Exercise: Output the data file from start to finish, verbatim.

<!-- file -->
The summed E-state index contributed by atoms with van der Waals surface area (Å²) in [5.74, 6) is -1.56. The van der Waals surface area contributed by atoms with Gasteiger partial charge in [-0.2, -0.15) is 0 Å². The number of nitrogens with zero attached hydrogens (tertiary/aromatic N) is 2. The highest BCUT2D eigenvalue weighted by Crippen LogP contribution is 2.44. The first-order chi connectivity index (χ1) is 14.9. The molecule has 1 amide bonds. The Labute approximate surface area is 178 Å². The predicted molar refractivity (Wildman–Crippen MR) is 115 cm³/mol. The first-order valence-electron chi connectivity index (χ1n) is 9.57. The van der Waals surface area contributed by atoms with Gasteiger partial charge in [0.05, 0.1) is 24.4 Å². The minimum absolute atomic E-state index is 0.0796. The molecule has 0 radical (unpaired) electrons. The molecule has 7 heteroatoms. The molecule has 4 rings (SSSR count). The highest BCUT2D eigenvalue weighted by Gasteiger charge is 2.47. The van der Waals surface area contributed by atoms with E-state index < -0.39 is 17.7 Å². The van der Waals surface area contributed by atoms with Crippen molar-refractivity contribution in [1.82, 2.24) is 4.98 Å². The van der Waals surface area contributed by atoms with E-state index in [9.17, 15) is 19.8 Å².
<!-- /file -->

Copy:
The summed E-state index contributed by atoms with van der Waals surface area (Å²) in [5.74, 6) is -1.56. The van der Waals surface area contributed by atoms with Gasteiger partial charge in [-0.2, -0.15) is 0 Å². The number of nitrogens with zero attached hydrogens (tertiary/aromatic N) is 2. The highest BCUT2D eigenvalue weighted by Crippen LogP contribution is 2.44. The first-order chi connectivity index (χ1) is 14.9. The molecule has 1 amide bonds. The Labute approximate surface area is 178 Å². The predicted molar refractivity (Wildman–Crippen MR) is 115 cm³/mol. The first-order valence-electron chi connectivity index (χ1n) is 9.57. The van der Waals surface area contributed by atoms with Gasteiger partial charge in [0.05, 0.1) is 24.4 Å². The minimum absolute atomic E-state index is 0.0796. The molecule has 0 radical (unpaired) electrons. The molecule has 7 heteroatoms. The molecule has 4 rings (SSSR count). The highest BCUT2D eigenvalue weighted by Gasteiger charge is 2.47. The van der Waals surface area contributed by atoms with E-state index < -0.39 is 17.7 Å². The van der Waals surface area contributed by atoms with Crippen molar-refractivity contribution in [1.82, 2.24) is 4.98 Å². The van der Waals surface area contributed by atoms with E-state index in [9.17, 15) is 19.8 Å².